Olivia McCannon: Difficult Laughter

Taking A Turn

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.

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One stood up to tell the old gag

Of the dog with three legs that

Young girls never laugh at

Women raise brows at

A lad gives a snort at

.

Then an old fella sang in a fraying tone

Of telegraph wires twisting all the way back

Across time to his village  the quarry  the moors

A song that he said was as old as his legs

As old as the stone that stares out the hills

.

Then it fell to a boy with his fists in his pockets

Flushing and fierce  to give them the tale

Of the battle was fought all on the High Sea

Where the ships were all holes but the men

Were all brave and laughed as they plunged

.

Then the tongue of a woman licked out of the dark

Feeling for low notes a song in a whisper

Into the ear of the baby not born not held

Not tickled and where is your father

Gone to the wars we must wait for a letter

.

Then came a pause where the fire had a say

On the log that spat and crackled and hissed

Too young too young then slumped into ash

And the coal that sulked and glowered until

What was hard was soft what moved was still

.

Then one stepped up whom no one had seen

Who offered no words  whose eyes were a glass

That showed them scabs and bruises and souls

Their troubles their bowels their black bare feet

Who raised a hand and summoned a hush –

.

Some time later they showed up again

Finding each other in different rooms

With different hearts but the stories

They told were all the same or they

Knew the words and didn’t know why.

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To The Sky

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We’ve needed your blessings in our garden

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A wind came  a bursting vessel  over the hill

Miles high and across  running the moon ragged

Hurling clouds  lurching rooks  smothering grass

.

The poplar stands quiver-rustling

The sap in her trunk has clogged

Her leaves are lumpy with a bronze canker

White mould has weakened her roots

.

The wind rams the drying sternum not quite done weeping

Rips through the riddles of branches  all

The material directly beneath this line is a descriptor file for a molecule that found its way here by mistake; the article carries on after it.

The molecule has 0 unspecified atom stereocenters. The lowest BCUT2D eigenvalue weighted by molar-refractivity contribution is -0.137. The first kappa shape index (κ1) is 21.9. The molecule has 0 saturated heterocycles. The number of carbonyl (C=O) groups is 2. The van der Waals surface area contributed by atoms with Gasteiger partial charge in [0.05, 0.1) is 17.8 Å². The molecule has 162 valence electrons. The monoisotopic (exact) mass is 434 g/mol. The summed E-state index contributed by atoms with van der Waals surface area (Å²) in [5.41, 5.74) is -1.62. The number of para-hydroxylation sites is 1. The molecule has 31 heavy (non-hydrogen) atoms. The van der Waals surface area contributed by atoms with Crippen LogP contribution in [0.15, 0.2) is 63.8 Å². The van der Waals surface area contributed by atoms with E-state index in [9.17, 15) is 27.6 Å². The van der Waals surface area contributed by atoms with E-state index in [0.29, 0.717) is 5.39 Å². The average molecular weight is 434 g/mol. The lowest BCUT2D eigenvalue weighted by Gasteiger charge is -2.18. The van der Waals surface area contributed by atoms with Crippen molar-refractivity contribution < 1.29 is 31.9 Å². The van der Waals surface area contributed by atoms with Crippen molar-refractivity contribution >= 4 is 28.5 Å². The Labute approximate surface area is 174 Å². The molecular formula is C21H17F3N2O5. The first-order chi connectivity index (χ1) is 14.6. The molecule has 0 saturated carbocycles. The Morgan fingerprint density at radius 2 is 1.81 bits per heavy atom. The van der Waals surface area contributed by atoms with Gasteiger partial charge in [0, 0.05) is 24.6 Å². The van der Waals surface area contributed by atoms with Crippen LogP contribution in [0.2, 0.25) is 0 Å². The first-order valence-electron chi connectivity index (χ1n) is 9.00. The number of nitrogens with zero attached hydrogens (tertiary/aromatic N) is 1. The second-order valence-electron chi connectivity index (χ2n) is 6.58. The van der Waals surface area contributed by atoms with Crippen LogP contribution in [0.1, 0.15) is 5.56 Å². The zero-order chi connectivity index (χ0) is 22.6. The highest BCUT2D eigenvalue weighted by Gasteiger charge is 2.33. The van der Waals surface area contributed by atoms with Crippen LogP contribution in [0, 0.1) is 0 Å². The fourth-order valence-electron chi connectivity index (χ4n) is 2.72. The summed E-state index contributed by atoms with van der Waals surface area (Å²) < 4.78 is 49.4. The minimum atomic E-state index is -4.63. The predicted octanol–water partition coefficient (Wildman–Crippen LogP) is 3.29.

The intricate winding of growing and feeling

Air comes rushing to catch the gasp –

.

The light tip at the top dives  the trunk keels

Knows it’s out of anyone’s grasp and thuds

Upending the root as it claws after moisture

There’s dignity and indignity  static swarms over

.

Now the ancillary evidence of life drains away

Larvae coil and white-dash back into the dark

Finches flap and fluster from impossible spaces

Wasps knocked from bark feel cold flashing anger

.

Light flows away from leaves whose language was light

That sang unashamed of happiness always

Whenever the sun threw down some innocence

.

The last word is given to the rain

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Difficult Laughter

.

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Is what there is between a funeral and The Awful Truth

The bit where the dog….? Where Cary Grant….?

.

They dredge up out of your guts, those bits

Something like a body hauled from the river in nets

.

One that retches and sicks up mud, miraculously

Not drowned, though perch-coloured compared

.

To peach-eaters, one that feels gratitude as pain

As it warms again to ways unpractised in that place

.

A body that came back mouthing small bubbles but

Now extravagantly orders up so much air it sticks

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Then must kick the voice-box to get a track  –

A barked cross between a climax and a hard cough

.

A body clinging to cold-wrapping river weeds

A family of limbs and organs that aren’t speaking

.

A body shaken by laughter, that defibrillator

Shocking them, for a second, back together.

.

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Olivia McCannon is based in Harlesden, London and Belleville, Paris. Her poetry collection Exactly My Own Length (Carcanet/Oxford Poets) and her translation of Balzac’s Old Man Goriot (Penguin Classics) were published in 2011.

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